Secure context: This feature is available only in secure contexts (HTTPS), in some or all supporting browsers.

The WebOTP API provides a streamlined user experience for web apps to verify that a phone number belongs to a user when using it as a sign-in factor. WebOTP is an extension of the Credential Management API.

The verification is done via a two-step process:

  1. The app client requests a one-time password (OTP), which is obtained from a specially-formatted SMS message sent by the app server.
  2. JavaScript is used to enter the OTP into a validation form on the app client and it is submitted back to the server to verify that it matches what was originally sent in the SMS.

Concepts and usage

Phone numbers are often used as a way to identify the user of an app. An SMS is frequently deployed to verify that the number belongs to the user. The SMS typically contains an OTP that the user is required to copy and paste into a form in the app to verify that they own the number. This is a somewhat clunky user experience.

OTP use cases include:

  • Improving sign-in security by using a phone number as an extra factor (i.e. for two-factor authentication (2FA) or multifactor authentication (MFA)).
  • Verifying sensitive actions such as payments.

The WebOTP API allows web apps to expedite this validation process by copying the OTP from the SMS and passing it to the app automatically after the user has provided consent (most native platforms have an equivalent API).

Note that an OTP is bound to the sending domain. This is a useful security constraint for verifying that the OTP is coming from the right source, which can mitigate the risk of phishing attacks during day-to-day reauthentication.

Security concerns with SMS OTPs

SMS OTPs are useful for verifying phone numbers, and using SMS for a second factor is certainly better than having no second factor. In some regions, other identifiers such as email addresses and authenticators are not widely-used, so SMS OTPs are very common.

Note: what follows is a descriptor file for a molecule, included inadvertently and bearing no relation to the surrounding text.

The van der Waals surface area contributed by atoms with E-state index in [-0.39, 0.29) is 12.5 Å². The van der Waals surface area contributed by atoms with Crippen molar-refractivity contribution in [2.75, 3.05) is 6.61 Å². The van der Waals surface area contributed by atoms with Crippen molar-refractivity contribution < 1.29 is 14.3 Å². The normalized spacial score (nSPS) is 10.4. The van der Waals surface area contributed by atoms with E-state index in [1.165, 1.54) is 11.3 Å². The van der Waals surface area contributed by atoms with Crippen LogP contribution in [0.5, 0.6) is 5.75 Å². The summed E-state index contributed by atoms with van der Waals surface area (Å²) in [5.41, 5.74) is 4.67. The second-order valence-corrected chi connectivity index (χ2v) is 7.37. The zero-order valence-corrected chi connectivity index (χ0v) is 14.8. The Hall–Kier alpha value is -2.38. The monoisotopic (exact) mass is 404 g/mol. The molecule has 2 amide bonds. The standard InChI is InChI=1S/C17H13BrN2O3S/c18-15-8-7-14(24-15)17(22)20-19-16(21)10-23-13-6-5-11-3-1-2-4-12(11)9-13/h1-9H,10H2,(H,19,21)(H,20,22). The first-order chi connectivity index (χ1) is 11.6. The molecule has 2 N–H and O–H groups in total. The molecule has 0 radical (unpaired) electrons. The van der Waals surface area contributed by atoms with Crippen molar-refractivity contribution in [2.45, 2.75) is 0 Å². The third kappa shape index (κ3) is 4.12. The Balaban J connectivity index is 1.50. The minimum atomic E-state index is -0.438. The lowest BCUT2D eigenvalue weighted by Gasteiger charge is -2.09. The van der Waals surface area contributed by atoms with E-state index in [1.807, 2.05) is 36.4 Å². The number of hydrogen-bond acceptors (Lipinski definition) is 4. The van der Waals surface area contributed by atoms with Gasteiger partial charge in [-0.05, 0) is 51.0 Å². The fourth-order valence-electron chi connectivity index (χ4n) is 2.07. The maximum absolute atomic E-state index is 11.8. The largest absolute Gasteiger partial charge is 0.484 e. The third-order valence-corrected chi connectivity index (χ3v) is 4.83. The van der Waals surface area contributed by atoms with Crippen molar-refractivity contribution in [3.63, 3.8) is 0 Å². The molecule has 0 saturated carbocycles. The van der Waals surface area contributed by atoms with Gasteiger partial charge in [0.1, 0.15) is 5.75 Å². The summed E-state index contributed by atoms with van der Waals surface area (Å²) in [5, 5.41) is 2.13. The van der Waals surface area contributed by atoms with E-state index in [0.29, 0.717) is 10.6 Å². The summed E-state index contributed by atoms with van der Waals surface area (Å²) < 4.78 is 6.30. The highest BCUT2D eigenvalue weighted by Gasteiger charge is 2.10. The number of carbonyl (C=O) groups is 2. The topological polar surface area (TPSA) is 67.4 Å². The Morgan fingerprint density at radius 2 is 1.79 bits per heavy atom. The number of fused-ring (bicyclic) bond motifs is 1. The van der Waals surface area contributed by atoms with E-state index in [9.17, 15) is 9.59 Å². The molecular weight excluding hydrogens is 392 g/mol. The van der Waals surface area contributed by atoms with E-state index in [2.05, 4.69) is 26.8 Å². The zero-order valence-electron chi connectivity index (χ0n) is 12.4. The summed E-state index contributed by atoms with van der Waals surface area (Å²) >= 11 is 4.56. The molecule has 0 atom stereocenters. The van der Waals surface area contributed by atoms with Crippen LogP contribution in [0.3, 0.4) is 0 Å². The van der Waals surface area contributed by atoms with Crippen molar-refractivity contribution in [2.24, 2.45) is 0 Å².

However, SMSes aren't that secure. Attackers can spoof an SMS and hijack a person's phone number. Carriers can recycle phone numbers to new users after an account is closed.

You are, therefore, recommended to use a stronger form of authentication if possible, such as a Web Authentication API-based solution involving a password and security key or a passkey.

How does the WebOTP API work?

The process works like so:

  1. At the point where phone number verification is required, an app client will ask a user to enter their phone number into a form, which is then submitted to the app server.
  2. The app client then invokes navigator.credentials.get() with an otp option specifying a transport type of "sms". This triggers a request for an OTP from the underlying system, the source of which will be a specially-formatted SMS message (containing the OTP and the app's domain) received from the app server. The get() call is Promise-based and waits for the SMS message to be received.
  3. The app server sends the SMS message to the specified phone number. This must be done just after Step 2 has occurred.
  4. When the SMS is received on the device, provided it contains the app's domain, the browser will ask the user if they consent to the OTP being retrieved/used. Chrome, for example, displays a dialog asking them for their permission to retrieve the OTP from the SMS; other browsers may handle it differently. If they do consent, the get() call will fulfill with an OTPCredential object containing the OTP.
  5. You can then use the OTP in any way you wish. Typical usage would be to set it as the value of the validation form on the app client and then submit the form, making the process as seamless as possible.
  6. The app server will then verify that the OTP sent back to it matches what it originally sent in the SMS and, if so, complete the process (for example, sign the user in).

SMS message format

A typical SMS message looks like so: